Disability benefits & an IVA
IVAs are more complicated. It is unusual for an IVA to be the best option for someone getting disability benefits.
You should only think of an IVA if you have a house with equity in it or a valuable car (not a mobility vehicle). If you don’t have assets to protect, look at bankruptcy or a DRO instead of an IVA:
- bankruptcy and DROs will cost a lot less and be over quicker than an IVA;
- they don’t run into the big problems that IVAs have. Over a third of IVAs fail.
- an IVA has exactly the same bad effect on your credit score as bankruptcy.
Your IVA firm will assess your income and expenses to decide what you can pay every month. Unlike bankruptcy and DROs, most IVA firms think you can use disability benefits to make monthly payments. And many IVA firms assume the standard guidelines for expenditure should apply to everyone, even though you will have much higher costs than the average family.
It may help if you think about your additional costs before your phone call and make some notes to work through. Do you (or your child) need a special diet? Additional heating and/or laundry? Additional transport costs if you can’t use public transport? Someone to clean the house or collect your shopping? Does your autistic son go swimming several times a week? Do you often go to the hairdresser as your arthritis prevents you from washing your own hair? Do you have to replace household objects more often because a disabled child breaks them? etc etc
Talking to a good debt adviser can help you get a detailed list of these expenses. IVA firms are not debt advisers – ask your local Citizens Advice for help with this.
If you have a house with equity to protect and very large debts, then it may be that an IVA is a good option. Here it may be necessary to use some of your disability benefits to make the IVA payments. But talk to Citizens Advice about this as you need to be sure that you will still be able to pay the IVA even if your mortgage payments increase in the next few years.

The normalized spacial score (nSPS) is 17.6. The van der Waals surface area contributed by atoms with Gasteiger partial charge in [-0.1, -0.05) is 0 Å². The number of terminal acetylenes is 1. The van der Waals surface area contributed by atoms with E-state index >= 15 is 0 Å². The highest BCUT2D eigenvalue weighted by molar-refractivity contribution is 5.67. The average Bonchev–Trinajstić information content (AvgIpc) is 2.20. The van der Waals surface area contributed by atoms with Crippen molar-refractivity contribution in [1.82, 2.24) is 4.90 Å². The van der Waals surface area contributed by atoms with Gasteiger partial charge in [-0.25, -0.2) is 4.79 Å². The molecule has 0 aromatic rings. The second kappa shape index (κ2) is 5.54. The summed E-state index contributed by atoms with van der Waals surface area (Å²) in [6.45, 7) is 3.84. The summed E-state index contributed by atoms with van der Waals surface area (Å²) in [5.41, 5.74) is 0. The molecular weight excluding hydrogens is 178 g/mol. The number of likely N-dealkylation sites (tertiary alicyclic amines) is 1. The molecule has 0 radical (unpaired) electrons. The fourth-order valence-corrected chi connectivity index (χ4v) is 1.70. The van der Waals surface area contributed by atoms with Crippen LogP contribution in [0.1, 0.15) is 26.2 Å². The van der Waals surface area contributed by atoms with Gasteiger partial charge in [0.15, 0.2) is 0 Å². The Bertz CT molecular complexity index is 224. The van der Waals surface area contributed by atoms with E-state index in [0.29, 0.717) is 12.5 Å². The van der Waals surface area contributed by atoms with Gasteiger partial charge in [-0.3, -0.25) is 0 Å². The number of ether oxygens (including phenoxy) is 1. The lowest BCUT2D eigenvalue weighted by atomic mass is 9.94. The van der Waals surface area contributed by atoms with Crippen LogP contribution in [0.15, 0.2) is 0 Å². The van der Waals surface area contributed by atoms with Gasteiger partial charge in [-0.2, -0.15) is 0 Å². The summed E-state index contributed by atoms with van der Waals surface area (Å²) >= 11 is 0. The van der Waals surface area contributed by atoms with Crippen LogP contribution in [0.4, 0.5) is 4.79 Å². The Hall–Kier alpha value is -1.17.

Disability benefits & debt management
When you could manage to clear your debts reasonably quickly if only interest is frozen, debt management is often better than an insolvency option like bankruptcy, a DRO or an IVA. There are two sorts of debt management – DMPs and payment arrangements.
A DMP (Debt Management Plan) is set up by a firm such as StepChange, then you pay the firm each month and the firm divides your money between the creditors.
The DMP firm will assess your income and expenditure. So you need to think about what all your extra disability costs are before you talk to the DMP firm. See some of the suggestions I listed above in the section about IVAs. Although DMPs are flexible so your payments can be reduced if necessary, don’t underestimate your expenses at the start. You want a budget you know you can comfortably live on for a year or more, not scrape by on for a month or two.
Payment arrangements work much like a DMP. The difference is you talk to each of your creditors to set how much you pay them each month. This includes talking through your income and expenses. Explain about your disability and the extra costs you have.
If you only have a few creditors and you are confident, setting up payment arrangements may be relatively easy. If you have a lot, or talking to them makes you anxious, it’s better to phone StepChange and talk to them about a DMP. Then StepChange does all the work for you.
Priority debts and disability benefits
Priority debts are things like rent/mortgage arrears, council tax, car finance and energy bills. There is a list of them here.
It can be harder to make a payment arrangement with a priority creditor. And this may be made worse if your expenses are high because of your disability. Talk to Citizens Advice who can help you with this.
What option is right for you?
This article has concentrated on looking at how your disability benefits are treated in different debt solutions.
But the best debt solution for you depends on your full situation, not just your disability benefits. So contact your local Citizens Advice or, if you would prefer to speak to someone on the phone, call National Debtline on 0808 808 4000.